Conventional MDs: A thorn in our collective sides

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This post is by my mother, a private practice RD in Randolph, New Jersey. You can find out more about her nutrition counseling by visiting her website: Reinvent Your Diet.

I will apologize in advance if you are one of the MDs who study the science before they dispense nutrition advice to their patients.  But this morning I was mad, really mad.  Mad enough to feel like giving up on my mission to reach the mainstream adults and their children who desperately need better nutrition advice.

In my state’s health care system, an MD can pull rank on an RD on just about anything – and that includes being an “authority” on nutrition.  This is somewhat common, despite their lack of training beyond a few hours of nutrition that most medical students receive.  Compare that to my several thousands of hours spent in undergraduate and graduate level classes, a 10-month internship, multiple conferences, seminars, webinars, regular reading of articles and books, conversations with peers, and conversations with experts in the ever-evolving field of nutritional science, medicine, and practice.  But then, I am just a lowly RD, so what could I really know?

Do not arouse the wrath of the great and powerful Oz!

Case in point: today I received an email from the mother of a 6 year old girl who I am seeing for chronic constipation.  The mother’s goal is to wean her daughter off Miralax which she has been dependent on since the age of 2; even though the child’s gastroenterologist feels this is not a concern.  My recommendations included a higher fat,  more adequate protein diet, emphasizing natural fats and including some dairy fat.  (Mother had already tried a dairy-free diet without results, but we may have to try this again).  I also asked the mother to restrict all wheat products for 4 weeks until our next session, substituting potatoes, sweet potatoes, and some rice/rice pasta for the grain group.  This is without knowing if this young girl had been tested for celiac disease or not.  Note – the young girl is very thin for her age and I suspect some sort of malabsorption or gut dysfunction.  I also gave her a good probiotic.

Anyway, the mother spoke with the MD after our initial session, and confirmed that her daughter had tested negative for celiac.  Furthermore, the MD did not think it was necessary to restrict gluten/grains/wheat, and besides, the mother noticed no difference in daughter after one week on wheat-free diet.  She added lightheartedly that they “missed pizza” and was “glad not to have to do this anymore.”  As expected, the MD also disagreed with my higher fat diet recommendations, but the mother was okay with a higher fat diet.  In fact, she purchased a Nourishing Traditions Cookbook per my advice and had already visited our local artisanal cheese shop to find good full-fat cheese.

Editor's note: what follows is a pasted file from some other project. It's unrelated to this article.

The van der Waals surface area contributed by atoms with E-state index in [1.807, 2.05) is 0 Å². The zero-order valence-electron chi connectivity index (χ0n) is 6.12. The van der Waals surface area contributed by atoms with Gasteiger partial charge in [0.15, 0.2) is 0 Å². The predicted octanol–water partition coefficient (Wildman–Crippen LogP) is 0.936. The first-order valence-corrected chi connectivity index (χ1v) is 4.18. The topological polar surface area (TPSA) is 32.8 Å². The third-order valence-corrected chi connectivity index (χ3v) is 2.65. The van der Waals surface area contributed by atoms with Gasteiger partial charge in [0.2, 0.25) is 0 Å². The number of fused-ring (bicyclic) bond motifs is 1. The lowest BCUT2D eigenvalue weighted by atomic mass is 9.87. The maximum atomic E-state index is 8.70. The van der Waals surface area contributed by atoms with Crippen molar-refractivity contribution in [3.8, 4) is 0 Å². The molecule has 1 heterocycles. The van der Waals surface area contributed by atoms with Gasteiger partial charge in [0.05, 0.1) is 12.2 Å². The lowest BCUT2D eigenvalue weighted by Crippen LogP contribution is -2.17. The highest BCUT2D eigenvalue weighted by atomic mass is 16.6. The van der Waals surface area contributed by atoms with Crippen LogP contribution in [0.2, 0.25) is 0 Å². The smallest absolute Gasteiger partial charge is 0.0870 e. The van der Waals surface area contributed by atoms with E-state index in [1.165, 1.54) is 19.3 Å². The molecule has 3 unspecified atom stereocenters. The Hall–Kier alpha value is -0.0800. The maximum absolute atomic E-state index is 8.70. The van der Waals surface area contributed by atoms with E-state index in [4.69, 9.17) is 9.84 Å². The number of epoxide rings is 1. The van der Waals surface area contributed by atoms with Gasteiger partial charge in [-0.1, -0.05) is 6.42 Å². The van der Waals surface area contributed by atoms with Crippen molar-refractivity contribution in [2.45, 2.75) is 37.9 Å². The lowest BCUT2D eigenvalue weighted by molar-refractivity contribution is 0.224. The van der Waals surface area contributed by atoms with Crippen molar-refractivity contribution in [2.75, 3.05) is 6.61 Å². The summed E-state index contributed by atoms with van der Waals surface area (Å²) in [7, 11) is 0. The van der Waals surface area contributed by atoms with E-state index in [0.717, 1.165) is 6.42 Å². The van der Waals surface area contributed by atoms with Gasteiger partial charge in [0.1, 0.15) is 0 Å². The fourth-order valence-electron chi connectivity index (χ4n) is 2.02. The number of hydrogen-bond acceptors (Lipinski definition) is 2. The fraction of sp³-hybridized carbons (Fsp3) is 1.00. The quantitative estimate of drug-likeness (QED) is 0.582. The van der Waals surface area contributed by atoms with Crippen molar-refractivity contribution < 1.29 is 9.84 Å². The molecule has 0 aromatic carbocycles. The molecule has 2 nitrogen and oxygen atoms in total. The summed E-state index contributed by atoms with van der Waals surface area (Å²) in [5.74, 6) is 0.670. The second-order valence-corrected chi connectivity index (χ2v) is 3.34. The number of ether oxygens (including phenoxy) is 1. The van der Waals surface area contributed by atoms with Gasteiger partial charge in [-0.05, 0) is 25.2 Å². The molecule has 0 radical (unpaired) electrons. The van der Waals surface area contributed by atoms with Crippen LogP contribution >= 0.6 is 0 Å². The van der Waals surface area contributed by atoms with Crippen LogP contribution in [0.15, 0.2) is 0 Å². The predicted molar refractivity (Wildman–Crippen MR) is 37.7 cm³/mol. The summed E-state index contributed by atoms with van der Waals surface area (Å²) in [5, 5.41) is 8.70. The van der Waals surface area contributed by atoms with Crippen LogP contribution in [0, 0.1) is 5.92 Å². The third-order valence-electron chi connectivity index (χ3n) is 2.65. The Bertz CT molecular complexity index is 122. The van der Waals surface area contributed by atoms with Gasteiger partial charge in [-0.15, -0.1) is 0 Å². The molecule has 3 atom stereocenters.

“Get the f*#% out of my office!”

So in the wisdom of Robb Wolf, should I fire this client?

My daughter Laura (this blog owner) said I should just tell her that I can’t work them anymore if the mother does not want to follow my advice.  This is just one of numerous examples of MDs telling their patients that I am not giving them accurate advice, often despite obvious improvements in their health, weight, and lab results.  I have had a few clients leave my practice because their MDs advised them to do so.

I am not sure if it is worth the aggravation any more.  I had great plans to really make a difference – and I know that for the majority of my clients I do make a difference.  But my hope was to work with children, young women, and pregnant women pretty much exclusively in the future, and this is not the first pediatrician/MD that discouraged my clients from following my advice.  My head knows that I should hang in there, as I remember learning the broader nutritional truth when my kids were in their young teens – I was both mad and grateful at the same time.  But the fact is, I don’t know if I care as much anymore. Maybe we can only really reach the people who are truly seeking this information, and clearly not everyone is ready for this. For me even taking insurance is a big hassle.  I am so back and forth on this as I know many young families rely on insurance benefits to pay for healthcare services, and many would not come to me if I did not take insurance.  Sorry to whine, but I am somewhat discouraged that a practice model like mine is an unrealistic goal in our current healthcare system.

Does anyone else have a story like this to share? Any words of encouragement for my mom?

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I'm a women's health expert and a registered dietitian (RD) with a passion for helping goal-oriented people fuel their purpose.

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